Dr. Stearns Receives Faculty Student Teaching Award

Michael Stearns, MD was selected by the third year medical school class of the University of Maryland School of Medicine to receive the prestigious Faculty Student Teaching Award in 1989.  This award is granted to one faculty member each year by the student body of each class, making it one of the more recognized honors bestowed upon faculty members.  Dr. Stearns was the first individual to receive this award while still in training (as a clinical neurophysiology fellow).

Dr. Stearns served as the third year medical student neurology rotation program coordinator.  The students spent three weeks of their third year on the neurology and neurosurgery wards and in didactic sessions with neurology and neurosurgery faculty members and residents. Dr. Stearns was responsible for making sure that the students were adequately prepared to recognize common neurologic conditions and those that require urgent intervention.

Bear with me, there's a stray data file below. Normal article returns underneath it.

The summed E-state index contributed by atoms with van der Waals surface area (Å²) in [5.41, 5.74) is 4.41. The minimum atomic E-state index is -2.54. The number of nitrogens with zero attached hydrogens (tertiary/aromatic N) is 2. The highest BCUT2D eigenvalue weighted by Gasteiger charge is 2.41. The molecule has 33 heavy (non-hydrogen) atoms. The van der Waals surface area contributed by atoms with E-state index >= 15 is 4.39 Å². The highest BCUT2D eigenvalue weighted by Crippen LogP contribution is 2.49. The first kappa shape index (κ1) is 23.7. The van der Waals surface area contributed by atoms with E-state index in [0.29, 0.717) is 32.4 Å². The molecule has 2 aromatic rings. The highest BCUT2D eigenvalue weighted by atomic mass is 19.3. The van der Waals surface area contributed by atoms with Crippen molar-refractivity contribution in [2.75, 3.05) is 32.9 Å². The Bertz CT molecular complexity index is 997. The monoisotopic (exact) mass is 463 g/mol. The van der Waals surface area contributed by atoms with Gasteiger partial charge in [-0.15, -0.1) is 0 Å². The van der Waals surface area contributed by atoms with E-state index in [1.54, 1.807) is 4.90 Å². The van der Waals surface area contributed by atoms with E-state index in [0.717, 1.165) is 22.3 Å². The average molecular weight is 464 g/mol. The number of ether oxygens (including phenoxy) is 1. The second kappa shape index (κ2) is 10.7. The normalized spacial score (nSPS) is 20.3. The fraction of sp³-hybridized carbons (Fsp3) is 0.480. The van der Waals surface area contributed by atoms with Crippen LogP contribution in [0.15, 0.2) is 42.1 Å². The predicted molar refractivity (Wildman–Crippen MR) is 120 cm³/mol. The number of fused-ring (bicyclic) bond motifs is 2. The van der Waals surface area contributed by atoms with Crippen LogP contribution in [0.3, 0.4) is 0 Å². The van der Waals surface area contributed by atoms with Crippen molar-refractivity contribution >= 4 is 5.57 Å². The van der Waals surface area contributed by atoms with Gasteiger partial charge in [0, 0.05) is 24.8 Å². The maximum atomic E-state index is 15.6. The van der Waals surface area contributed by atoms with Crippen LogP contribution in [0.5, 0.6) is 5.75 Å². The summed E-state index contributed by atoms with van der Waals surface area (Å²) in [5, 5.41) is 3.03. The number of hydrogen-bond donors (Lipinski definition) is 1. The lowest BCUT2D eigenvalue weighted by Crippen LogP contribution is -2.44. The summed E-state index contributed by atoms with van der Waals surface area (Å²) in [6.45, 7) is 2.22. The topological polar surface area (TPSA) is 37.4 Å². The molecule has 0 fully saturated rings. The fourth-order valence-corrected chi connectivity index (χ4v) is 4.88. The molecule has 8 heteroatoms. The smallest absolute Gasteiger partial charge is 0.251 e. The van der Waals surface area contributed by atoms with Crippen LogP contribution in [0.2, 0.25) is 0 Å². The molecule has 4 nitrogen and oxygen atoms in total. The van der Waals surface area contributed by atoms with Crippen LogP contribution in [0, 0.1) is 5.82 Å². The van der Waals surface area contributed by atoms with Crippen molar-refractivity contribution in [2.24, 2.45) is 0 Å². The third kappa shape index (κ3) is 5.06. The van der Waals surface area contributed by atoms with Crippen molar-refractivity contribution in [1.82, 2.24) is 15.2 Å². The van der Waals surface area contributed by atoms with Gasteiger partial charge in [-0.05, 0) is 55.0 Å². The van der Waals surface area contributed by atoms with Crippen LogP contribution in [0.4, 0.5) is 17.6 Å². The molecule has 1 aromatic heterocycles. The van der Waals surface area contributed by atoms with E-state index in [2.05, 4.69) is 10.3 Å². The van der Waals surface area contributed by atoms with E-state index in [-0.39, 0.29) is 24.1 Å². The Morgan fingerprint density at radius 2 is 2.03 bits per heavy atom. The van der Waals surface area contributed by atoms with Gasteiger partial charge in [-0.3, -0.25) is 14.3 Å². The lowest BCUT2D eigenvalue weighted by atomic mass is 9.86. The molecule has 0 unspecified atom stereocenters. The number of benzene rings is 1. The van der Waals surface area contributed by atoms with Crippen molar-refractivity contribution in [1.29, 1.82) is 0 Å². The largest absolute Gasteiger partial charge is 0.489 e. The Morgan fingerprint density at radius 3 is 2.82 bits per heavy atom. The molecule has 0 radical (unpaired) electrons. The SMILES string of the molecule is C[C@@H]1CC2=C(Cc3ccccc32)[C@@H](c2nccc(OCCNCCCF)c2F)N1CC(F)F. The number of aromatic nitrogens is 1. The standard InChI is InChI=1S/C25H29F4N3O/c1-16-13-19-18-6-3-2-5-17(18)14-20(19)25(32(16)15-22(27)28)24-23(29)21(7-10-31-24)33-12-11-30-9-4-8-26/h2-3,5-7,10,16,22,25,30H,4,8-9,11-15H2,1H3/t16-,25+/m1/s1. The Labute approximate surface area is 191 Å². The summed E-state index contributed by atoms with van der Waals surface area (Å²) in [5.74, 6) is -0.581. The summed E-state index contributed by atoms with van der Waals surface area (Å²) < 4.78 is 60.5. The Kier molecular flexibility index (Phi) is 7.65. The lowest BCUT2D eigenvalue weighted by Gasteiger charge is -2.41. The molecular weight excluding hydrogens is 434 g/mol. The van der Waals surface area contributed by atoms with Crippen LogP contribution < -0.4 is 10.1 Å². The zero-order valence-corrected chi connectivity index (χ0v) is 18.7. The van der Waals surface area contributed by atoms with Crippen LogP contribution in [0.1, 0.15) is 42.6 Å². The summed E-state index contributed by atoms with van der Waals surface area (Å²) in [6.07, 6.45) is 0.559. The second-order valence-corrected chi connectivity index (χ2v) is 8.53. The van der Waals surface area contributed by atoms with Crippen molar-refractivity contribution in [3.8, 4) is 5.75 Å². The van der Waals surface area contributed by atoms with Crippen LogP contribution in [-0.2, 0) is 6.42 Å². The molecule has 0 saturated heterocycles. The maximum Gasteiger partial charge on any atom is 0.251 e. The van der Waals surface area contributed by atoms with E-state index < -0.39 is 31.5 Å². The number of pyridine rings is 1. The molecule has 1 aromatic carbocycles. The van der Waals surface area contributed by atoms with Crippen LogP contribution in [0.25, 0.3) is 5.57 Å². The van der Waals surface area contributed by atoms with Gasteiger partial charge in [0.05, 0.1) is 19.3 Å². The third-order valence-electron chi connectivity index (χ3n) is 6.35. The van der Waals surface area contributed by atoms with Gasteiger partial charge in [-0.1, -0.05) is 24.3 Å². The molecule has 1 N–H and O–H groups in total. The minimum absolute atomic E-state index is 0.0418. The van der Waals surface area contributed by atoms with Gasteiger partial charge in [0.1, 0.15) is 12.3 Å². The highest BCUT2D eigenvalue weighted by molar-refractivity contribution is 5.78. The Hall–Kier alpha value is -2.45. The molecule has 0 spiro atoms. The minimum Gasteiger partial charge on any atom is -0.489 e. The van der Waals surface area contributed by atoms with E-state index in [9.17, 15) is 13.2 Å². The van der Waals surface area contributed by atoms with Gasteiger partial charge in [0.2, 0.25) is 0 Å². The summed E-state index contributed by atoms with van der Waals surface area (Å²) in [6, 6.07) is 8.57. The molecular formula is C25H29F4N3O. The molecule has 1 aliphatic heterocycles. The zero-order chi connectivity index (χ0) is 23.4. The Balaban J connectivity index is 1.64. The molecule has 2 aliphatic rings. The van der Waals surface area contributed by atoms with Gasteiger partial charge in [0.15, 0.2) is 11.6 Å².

The students were given a  six question essay examination at the end of their rotation.  The exam was made up of challenging clinical vignettes that featured often emergent neurology conditions.  The students were required to provide a differential diagnosis and plan, prioritizing urgent and treatable conditions.  This examination format was highly motivating to the students and their responses to the examination questions were often highly detailed and accurate.  Dr. Stearns employed a Socratic teaching method that kept the students highly engaged during classroom sessions.

A number of students in this class and others chose the field of neurology as their specialty based on their experience in this program.

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